Written by: Alex Plazza
Dawn Tilbury, who recently led the National Science Foundation’s Directorate for Engineering, has joined the Office of the Vice President for Research to advance a new strategic endeavor that infuses social and technical expertise to address complex challenges facing future communities.
The Board of Regents approved her two-year appointment as the inaugural associate vice president for research-convergence science July 15.
“The grand challenges of today, such as clean energy or cybersecurity, cannot be solved by individuals working in isolation, or small groups working within a single discipline. The complexities posed by these grand challenges will require people with multiple disciplines working in a team, bringing their expertise and knowledge together in a convergence research approach,” said Tilbury, whose appointment takes effect immediately.
“I am excited to work with the outstanding faculty at the University of Michigan, in collaboration across the schools and colleges, and with regional partners, to address the challenges that are faced by our society today. With a collaborative spirit, we will be able to bring together the broad and deep expertise in our individual disciplines, to move research forward in service to society.”
Tilbury, professor of mechanical engineering, and of electrical engineering and computer science, and a core member of the Robotics Institute, will work with faculty across the Ann Arbor, Dearborn and Flint campuses to identify and prioritize university strengths that aim to address issues that impact future communities.
The federal government has identified future communities as a key research priority, and so over the next two years Tilbury will work to develop an infrastructure of expertise around the intersections of equity, infrastructure, sustainability and health.
OVPR already has begun fostering collaboration among schools, colleges and units in areas ranging from accessibility and mobility to technology and climate so the university is best positioned to address and respond to this emerging federal priority. This strategic approach led by OVPR aims to drive national research priorities around complex societal challenges that will impact communities for years to come.
“The ultimate goal is to enhance our coordination and advance the extraordinary activity across our three campuses that aims to find solutions to those key challenges that will influence future communities,” said Rebecca Cunningham, vice president for research and the William G. Barsan Collegiate Professor of Emergency Medicine.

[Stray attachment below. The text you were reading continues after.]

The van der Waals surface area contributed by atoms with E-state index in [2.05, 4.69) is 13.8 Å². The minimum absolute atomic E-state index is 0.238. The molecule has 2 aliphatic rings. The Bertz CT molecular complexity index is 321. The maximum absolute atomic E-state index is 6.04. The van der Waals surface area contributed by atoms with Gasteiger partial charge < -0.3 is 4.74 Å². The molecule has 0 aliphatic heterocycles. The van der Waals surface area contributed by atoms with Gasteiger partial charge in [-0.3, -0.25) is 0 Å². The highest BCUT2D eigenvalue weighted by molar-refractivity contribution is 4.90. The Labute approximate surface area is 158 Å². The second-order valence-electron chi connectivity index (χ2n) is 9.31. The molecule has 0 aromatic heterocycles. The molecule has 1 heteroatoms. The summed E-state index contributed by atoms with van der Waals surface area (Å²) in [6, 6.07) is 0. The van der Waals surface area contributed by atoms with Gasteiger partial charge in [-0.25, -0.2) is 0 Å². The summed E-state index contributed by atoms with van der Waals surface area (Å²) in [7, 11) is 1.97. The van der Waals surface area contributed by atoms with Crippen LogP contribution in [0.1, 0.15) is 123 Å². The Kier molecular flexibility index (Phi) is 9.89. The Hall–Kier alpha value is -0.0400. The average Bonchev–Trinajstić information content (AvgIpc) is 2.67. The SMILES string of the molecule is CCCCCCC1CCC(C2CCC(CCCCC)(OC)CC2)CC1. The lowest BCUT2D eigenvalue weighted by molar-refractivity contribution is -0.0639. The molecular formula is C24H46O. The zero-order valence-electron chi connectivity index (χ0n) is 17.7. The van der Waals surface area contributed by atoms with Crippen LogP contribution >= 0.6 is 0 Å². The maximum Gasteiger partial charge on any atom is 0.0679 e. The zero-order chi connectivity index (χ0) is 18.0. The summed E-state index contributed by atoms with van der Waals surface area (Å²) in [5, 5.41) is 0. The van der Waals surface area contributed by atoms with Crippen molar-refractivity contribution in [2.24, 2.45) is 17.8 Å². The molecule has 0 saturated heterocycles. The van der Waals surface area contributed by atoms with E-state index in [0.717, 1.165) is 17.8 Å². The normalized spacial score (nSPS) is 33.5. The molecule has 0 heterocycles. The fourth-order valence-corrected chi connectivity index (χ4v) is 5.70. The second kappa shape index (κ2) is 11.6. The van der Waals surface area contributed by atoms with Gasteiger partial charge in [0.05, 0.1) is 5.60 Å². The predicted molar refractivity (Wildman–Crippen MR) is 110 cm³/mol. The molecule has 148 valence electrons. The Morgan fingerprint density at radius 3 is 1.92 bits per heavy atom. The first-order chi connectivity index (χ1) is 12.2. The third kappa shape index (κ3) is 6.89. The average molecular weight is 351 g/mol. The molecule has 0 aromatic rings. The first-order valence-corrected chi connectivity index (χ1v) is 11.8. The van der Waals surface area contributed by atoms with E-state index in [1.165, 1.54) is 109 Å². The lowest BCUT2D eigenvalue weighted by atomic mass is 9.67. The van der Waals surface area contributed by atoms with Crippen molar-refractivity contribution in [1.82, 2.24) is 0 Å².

“This type of research readiness approach ensures that we are maximizing the expertise across our three campuses, bringing that talent together so that we can successfully address and combat key issues of national importance.”
Tilbury, who received a Ph.D. from the University of California, Berkeley, joined U-M in 1995 as an assistant professor of mechanical engineering. She has held multiple administrative positions in the College of Engineering, including a three-year term as its associate dean for research.
NSF appointed Tilbury in 2017 to lead its Directorate for Engineering, where for four years she supported engineering research and education that was critical to the nation’s future, while also fostering innovations that benefit society.
While at NSF, she was one of the originators of the Convergence Accelerator, a new structure to accelerate the process of convergence research and generate tangible outcomes. She also co-led the NSF Big Idea on the Future of Work at the Human-Technology Frontier and NSF INCLUDES, with a goal of diversifying the nation’s STEM workforce.
Her research interests lie broadly in the area of control systems, including applications to robotics and manufacturing systems. She was one of the pioneers in the analysis and design of control systems over communication networks. More recently, she and her group are leveraging the huge amount of data generated by manufacturing systems, that is now easily accessible due to networking and high-performance computing, to improve the overall performance of the entire manufacturing system.